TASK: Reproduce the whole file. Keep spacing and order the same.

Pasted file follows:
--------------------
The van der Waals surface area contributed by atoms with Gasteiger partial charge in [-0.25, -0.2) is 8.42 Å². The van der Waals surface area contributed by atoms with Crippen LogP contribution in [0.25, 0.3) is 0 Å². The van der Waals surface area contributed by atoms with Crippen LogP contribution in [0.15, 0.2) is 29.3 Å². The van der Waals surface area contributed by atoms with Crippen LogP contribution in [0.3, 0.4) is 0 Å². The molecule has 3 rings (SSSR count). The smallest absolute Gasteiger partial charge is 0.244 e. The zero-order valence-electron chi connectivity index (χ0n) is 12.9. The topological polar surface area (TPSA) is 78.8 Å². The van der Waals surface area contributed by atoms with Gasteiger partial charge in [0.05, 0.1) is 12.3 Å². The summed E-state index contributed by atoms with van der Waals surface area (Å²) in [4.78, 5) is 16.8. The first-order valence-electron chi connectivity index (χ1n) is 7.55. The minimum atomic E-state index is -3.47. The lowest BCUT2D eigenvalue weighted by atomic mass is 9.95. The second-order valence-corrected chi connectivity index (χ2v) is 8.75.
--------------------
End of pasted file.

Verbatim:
The van der Waals surface area contributed by atoms with Gasteiger partial charge in [-0.25, -0.2) is 8.42 Å². The van der Waals surface area contributed by atoms with Crippen LogP contribution in [0.25, 0.3) is 0 Å². The van der Waals surface area contributed by atoms with Crippen LogP contribution in [0.15, 0.2) is 29.3 Å². The van der Waals surface area contributed by atoms with Crippen LogP contribution in [0.3, 0.4) is 0 Å². The molecule has 3 rings (SSSR count). The smallest absolute Gasteiger partial charge is 0.244 e. The zero-order valence-electron chi connectivity index (χ0n) is 12.9. The topological polar surface area (TPSA) is 78.8 Å². The van der Waals surface area contributed by atoms with Gasteiger partial charge in [0.05, 0.1) is 12.3 Å². The summed E-state index contributed by atoms with van der Waals surface area (Å²) in [4.78, 5) is 16.8. The first-order valence-electron chi connectivity index (χ1n) is 7.55. The minimum atomic E-state index is -3.47. The lowest BCUT2D eigenvalue weighted by atomic mass is 9.95. The second-order valence-corrected chi connectivity index (χ2v) is 8.75.